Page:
whose line is it anyway?

June 6, 2005

I often read books for the wrong reasons: that they have won some commercialised prize, or that they have lurid descriptions of hot gay sex in them. The Line of Beauty has both: won the Man Booker, and delicious passages devoted to carnality. This time, however, I was not disappointed: and I’m not only talking about the gay sex. The Man Booker’s decision to confer the title upon Alan Hollinghurst’s latest novel has redeemed the organisation from the rather more questionable choices that it has made in years past: the yawnishly boring (is it just me or does everything have an odour, smell, scent or fragrance in that book?) God of Small Things, as well as the hideously garish (wow, talking animals, let’s just call it magical realism) The Life of Pi. For The Line of Beauty is a delectable little offering, tight, well-put together, amazingly written and thoroughly enjoyable.

Named after the S-shaped curved present in many forms of architecture that were so prized by Hogarth as essential to beauty, The Line of Beauty, set in Thatcherite England, tells us the story of Nick Guest (Guest in name and in substance), who has been invited to stay at the house of his friend Toby Fedden (father an MP, mother from an ancient family). One thing leads to another, his stay at the house lengthens and he remains there from the rise of the Tories to their fall. Along the way Hollinghurst traces the sparkling emptiness of modern gay life (as lived by Nick): falling in love, falling out of love, anonymous sex, drugs, clubbing, and, of course, the shadow of the AIDS epidemic.

For Alan Hollinghurst is very good on the social history. As Edmund White points out (in a completely unrelated essay), ‘to have been oppressed in the ’50s, freed in the ’60s, exalted in the ’70s, and wiped out in the ’80s is a quick itinerary for a whole culture to follow’. But Hollinghurst follows this very well, and offers us a historical perspective on homosexuality that is often missed out by so many of today’s shallow gay men to whom homosexuality is only now, even as they chase down the latest fads and swop breast-cancer-ridden Kylie for the even trashier Gwen Stefani. Hollinghurst shows us the glamour and the glitter of being a homosexual: sex, drugs, rock’n’roll, but this is not all gold: soon the chilling void of gay life, the lack of enduring love, the shallowness (present even then), the disease. He continues on the theme of placing homosexuality in a historical context visible already in his previous books, of which two I have read: The Swimming Pool Library and The Spell.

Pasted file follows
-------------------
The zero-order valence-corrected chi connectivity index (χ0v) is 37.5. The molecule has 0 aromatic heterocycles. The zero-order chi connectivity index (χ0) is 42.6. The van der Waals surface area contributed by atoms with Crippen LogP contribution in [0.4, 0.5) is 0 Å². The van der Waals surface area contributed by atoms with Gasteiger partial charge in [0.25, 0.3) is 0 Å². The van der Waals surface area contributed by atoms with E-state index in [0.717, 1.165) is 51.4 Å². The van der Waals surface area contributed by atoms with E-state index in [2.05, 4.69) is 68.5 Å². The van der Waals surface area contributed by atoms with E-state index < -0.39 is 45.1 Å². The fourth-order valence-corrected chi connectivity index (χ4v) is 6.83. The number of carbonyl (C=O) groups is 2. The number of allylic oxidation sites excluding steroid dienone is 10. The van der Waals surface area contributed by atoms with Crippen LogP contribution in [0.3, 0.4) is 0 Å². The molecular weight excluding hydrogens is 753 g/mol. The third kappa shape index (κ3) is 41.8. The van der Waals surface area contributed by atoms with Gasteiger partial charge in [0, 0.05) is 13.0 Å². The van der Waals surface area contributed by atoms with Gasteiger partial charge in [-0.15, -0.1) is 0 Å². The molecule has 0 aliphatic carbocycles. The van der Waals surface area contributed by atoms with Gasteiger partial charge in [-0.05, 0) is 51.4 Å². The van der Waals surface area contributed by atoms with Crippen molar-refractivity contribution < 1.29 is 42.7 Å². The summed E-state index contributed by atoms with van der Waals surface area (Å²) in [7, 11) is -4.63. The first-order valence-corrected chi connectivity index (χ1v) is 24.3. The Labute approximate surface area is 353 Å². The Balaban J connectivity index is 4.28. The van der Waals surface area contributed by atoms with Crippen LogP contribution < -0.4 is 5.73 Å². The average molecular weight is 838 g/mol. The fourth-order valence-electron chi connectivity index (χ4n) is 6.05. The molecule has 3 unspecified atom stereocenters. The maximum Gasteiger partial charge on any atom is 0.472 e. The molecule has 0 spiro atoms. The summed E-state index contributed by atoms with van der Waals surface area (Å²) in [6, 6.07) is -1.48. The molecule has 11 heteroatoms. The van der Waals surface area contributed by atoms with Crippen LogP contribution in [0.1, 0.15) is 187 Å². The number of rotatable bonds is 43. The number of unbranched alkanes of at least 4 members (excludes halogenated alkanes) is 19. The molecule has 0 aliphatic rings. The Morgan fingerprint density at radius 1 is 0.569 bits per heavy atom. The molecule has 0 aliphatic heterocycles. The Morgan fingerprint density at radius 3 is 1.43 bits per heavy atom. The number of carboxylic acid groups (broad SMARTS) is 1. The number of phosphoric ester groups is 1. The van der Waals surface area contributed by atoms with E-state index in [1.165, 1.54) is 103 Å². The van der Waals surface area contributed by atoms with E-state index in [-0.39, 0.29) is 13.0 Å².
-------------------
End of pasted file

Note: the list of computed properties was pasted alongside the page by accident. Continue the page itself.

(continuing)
It is to Hollinghurst’s credit that he has created a world in which homosexuality is so rampant and everywhere that straight people and their lives and their ways seem so unimportant and alien: merely coincidental intrusions. Among this is the presentation of the Tories and the rise to power of Maggie Thatcher. Mrs Thatcher herself is idealised to the point of satire: one of the loveliest moments in the book is when Nick (at a party thrown by the Feddens), in a fit of Dutch courage, invites Mrs Thatcher to dance. She deigns, and the delicious heightened irony of the occasion is wonderfully sketched out by Hollinghurst.

For that is another of the author’s strengths: he is very strong on social comedy. He uses this ability to create humour to great effect: whether in demonstrating the rotten and rotting nature of the gentry, or satirising the characters. One of the funniest moments in the book: when Rachel Fedden (Tobias’s mother) takes a shot at deciphering pop culture, asks if Boy George is a girl or a boy, to which Nick replies. Upon hearing the answer, all she can muster is a feeble ‘not like George Eliot’.

But the humour is never vicious or contemptuous. While his characters are detestable (Nick is nothing more than a pompous, self-inflated PhD student pursuing a rather dull paper, if you think about it), the tone never approaches scathing, and perhaps is best characterised as gently and mockingly ironic. The characters are portrayed in all their human frailty (with the exception, of course, of Mrs Thatcher and the few other ‘flat’ characters), and their humanity makes them both repugnant and attractive. The ending is therefore immensely tragic and crushing, and, as all sad things are, terribly and horribly beautiful.

But this remains, of course, a book review, and reviews can hardly do much justice to a book of this magnitude and stature. This deserves to be read: stop here and go now. And after that, read The Swimming Pool Library. Mr Hollinghurst is certainly an author to watch closely.


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